One reason is because we’ve switched form defined-benefit to defined-contribution pensions. With a defined-benefit pension, if you’re 85 and make a really bad financial decision, about the worst you can do is lose the money in your bank account. But with a defined-contribution pension, you can lose all your future income.

Many older people are vulnerable to financial scams. Tricking the elderly out of money has become a huge problem. You’re researching this as well. What precautions can be taken so that older people aren’t taken?

They have to start thinking ahead as to how they’ll protect themselves. They need to set up some sort of checks and balances; for example, a co-signer or someone to approve decisions above a certain dollar amount. A responsible adult child or a financial advisor could handle that role.

Are there any services that would be helpful?

I expect that we’ll start to see more solutions offered. Technology can be of some use. For instance, you could have your bank account monitored for charges that look [suspicious]. Right now banks aren’t filtering for that. But they could be. Credit card companies do it all the time: If there’s a charge that looks a little odd, they’ll freeze it until you phone to [confirm it was you who incurred the charge]. If you’re 85 years old and have suddenly wired $1,000 to, say, Nigeria, that would appear that there’s something wrong.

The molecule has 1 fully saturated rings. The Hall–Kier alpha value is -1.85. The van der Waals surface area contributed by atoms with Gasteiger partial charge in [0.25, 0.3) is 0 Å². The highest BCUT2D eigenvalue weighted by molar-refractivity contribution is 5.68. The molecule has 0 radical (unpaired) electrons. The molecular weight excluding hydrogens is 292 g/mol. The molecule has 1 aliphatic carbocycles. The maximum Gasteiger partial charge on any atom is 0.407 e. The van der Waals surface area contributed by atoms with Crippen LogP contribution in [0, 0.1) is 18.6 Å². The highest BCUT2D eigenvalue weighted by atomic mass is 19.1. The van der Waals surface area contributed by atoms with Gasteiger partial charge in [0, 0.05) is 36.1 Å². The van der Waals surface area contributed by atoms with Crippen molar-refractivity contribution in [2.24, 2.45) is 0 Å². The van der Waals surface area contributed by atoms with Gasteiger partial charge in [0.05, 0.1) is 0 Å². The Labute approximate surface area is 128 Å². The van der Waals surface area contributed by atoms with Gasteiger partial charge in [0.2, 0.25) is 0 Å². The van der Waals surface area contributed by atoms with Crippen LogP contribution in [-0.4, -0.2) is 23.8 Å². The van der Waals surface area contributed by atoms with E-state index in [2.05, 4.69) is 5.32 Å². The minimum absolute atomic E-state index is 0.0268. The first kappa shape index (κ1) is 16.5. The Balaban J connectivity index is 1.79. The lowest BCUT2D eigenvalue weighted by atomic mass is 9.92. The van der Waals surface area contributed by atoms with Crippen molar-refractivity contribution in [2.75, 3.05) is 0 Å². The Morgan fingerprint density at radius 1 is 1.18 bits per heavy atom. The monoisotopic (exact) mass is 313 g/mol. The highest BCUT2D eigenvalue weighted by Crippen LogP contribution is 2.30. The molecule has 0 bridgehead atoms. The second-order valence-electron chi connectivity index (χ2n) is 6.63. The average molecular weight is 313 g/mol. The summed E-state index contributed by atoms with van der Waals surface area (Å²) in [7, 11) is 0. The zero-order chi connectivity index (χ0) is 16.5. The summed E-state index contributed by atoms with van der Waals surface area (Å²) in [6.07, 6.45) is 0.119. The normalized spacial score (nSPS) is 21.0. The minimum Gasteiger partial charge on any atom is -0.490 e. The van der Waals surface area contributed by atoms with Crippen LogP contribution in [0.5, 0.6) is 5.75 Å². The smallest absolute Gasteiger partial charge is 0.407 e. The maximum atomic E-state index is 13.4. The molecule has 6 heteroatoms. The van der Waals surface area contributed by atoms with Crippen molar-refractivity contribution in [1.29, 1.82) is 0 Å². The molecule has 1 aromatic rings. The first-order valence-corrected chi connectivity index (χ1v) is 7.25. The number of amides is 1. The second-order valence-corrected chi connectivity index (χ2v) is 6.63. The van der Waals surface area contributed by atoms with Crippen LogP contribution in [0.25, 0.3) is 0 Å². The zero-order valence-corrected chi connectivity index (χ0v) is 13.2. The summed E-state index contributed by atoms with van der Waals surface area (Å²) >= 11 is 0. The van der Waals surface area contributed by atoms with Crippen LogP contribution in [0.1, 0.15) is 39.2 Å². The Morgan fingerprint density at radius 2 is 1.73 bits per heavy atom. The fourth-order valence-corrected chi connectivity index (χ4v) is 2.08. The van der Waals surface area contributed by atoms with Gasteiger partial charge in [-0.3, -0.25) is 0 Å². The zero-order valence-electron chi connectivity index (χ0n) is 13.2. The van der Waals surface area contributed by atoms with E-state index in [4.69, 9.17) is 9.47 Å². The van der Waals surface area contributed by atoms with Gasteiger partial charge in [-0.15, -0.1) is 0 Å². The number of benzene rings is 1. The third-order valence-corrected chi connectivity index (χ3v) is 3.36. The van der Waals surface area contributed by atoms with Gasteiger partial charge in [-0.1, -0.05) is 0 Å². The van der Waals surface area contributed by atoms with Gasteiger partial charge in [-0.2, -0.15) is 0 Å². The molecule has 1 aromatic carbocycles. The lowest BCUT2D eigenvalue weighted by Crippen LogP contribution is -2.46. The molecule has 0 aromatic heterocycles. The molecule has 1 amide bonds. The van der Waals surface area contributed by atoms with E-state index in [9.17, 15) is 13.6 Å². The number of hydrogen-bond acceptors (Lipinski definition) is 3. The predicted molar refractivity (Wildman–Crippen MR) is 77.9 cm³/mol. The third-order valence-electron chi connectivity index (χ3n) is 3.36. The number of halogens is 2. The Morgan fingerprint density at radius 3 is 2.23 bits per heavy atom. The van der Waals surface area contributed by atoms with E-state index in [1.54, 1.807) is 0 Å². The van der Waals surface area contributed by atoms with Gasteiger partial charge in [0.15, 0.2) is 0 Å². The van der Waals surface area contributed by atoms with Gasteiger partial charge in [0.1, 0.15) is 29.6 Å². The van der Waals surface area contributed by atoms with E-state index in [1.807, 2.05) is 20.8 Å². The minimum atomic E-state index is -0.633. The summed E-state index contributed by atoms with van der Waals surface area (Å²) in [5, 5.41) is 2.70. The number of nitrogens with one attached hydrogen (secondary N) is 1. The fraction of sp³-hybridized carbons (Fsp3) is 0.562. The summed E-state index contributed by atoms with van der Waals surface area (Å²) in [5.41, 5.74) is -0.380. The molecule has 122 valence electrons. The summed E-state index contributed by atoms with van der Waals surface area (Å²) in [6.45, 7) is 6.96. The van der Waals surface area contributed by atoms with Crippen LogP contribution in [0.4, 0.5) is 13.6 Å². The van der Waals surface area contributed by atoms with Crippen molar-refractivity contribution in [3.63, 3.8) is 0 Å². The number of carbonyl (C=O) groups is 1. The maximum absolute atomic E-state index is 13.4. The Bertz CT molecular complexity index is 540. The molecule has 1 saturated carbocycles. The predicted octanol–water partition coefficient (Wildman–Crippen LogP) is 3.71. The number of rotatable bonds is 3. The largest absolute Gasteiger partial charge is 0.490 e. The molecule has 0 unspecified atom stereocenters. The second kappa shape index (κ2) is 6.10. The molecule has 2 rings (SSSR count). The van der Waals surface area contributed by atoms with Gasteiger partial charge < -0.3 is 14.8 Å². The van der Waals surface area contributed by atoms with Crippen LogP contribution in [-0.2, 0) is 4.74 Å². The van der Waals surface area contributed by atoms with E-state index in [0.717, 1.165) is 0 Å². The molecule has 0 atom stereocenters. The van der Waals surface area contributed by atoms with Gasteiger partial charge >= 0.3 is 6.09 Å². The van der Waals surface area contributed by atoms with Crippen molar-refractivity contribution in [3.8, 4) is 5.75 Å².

Seems that attitudes need to be changed so there’s no stigma to older people’s receiving help in making financial decisions.

If they can give up some control over their financial decision-making and entrust it to a fiduciary without feeling that it’s shameful, it will make a change of social mores easier. People will feel it’s simply the right and responsible thing to do.